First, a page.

The tilt table test is a provocative test that moves a patient from a supine to an upright position using a tilt table. It is used to examine autonomic neural regulation of cardiovascular orthostatic responses.18 Indications for the tilt test are shown in Box 5. Figure 2 shows a tilt table laboratory. Evaluations of the tilt test procedure have shown sensitivity of 32% to 85%, specificity of 75% to 93%, reproducibility of 62% to 85%, and false negative rate of 14%.

Box 5 Indications for Tilt Test
Class I
Unexplained single syncopal episode in a high-risk setting, recurrent syncope episodes with no structural cardiac disease, or presence of structural cardiac disease, after cardiac causes of syncope are excluded
To evaluate exercise-induced or exercise-associated syncope
To demonstrate susceptibility to vasovagal syncope
Class II
To differentiate convulsive syncope from seizures
To evaluate recurrent unexplained falls, especially in older adults
To assess recurrent presyncope or dizziness
When an understanding of the hemodynamic pattern in syncope may alter therapeutic approach
Class III
To assess treatment response
Single episode without injury, not in a high-risk setting
Clear-cut vasovagal syncope; result of tilt test will not alter treatment
Postural hypotension
Postural orthostatic tachycardia syndrome (POTS)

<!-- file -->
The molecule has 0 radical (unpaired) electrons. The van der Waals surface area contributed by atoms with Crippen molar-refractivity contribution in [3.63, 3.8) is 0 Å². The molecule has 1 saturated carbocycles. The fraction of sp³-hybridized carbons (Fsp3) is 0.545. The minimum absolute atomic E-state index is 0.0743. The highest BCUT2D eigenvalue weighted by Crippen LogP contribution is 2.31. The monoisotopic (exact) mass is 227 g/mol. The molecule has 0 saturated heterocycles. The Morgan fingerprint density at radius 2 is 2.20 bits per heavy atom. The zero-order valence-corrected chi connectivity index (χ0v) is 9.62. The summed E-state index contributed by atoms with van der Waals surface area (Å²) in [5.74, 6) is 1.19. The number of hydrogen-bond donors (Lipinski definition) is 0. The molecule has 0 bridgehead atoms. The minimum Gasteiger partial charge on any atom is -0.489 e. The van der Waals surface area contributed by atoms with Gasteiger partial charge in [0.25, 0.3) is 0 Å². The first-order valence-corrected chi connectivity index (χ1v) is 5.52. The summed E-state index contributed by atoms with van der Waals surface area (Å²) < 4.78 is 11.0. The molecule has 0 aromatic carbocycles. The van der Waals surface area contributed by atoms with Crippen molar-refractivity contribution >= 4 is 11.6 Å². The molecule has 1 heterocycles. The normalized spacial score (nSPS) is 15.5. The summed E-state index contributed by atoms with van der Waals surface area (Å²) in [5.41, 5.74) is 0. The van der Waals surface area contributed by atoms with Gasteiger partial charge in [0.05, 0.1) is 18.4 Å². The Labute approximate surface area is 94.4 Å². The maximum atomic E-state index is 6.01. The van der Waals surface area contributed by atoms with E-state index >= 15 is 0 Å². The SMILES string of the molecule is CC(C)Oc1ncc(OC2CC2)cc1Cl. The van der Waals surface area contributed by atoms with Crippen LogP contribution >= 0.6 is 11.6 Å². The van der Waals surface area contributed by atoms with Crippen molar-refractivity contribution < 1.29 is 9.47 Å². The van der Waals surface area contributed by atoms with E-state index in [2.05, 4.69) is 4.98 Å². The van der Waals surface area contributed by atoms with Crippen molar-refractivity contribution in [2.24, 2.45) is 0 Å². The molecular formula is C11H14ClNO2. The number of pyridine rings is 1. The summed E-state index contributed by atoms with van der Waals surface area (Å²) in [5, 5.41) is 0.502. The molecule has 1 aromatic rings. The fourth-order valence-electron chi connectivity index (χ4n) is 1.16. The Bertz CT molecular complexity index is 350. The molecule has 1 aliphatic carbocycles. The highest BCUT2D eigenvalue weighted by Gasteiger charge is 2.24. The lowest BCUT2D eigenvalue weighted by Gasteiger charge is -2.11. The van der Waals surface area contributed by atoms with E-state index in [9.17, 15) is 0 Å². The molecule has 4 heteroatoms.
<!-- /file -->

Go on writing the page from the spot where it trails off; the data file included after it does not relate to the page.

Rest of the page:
Cerebral syncope
Evaluating chronic fatigue syndrome, basilar migraine

Normally, in response to the tilt procedure, a patient experiences gravitational blood pooling in the lower extremities and reduced venous return to the heart, resulting in a decreased mean arterial BP and stroke volume, which leads to deactivation of various mechanoreceptors and activation of renin-angiotensin system (RAS). This leads to an increase in sympathetic outflow, withdrawal of parasympathetic responses, and tachycardia and vasoconstriction.

Susceptible patients can experience vigorous cardiac contractions with relative central hypovolemia due to peripheral blood pooling.19 This leads to secondary reflex sympathetic withdrawal and increased vagal output, resulting in bradycardia or hypotension, or both, with symptoms.

During the tilt table procedure, the patient is monitored with continuous ECG recording and an automatic sphygmomanometer or beat-by-beat finger arterial pressure recording. The patient is tilted from the supine position to 70 degrees (range, 60-80 degrees) over a period of 45 minutes. Procedure end-points are induction of syncope or presyncope in association with hypotension or bradycardia; change in BP, heart rate, and symptoms; or completion of planned tilt duration.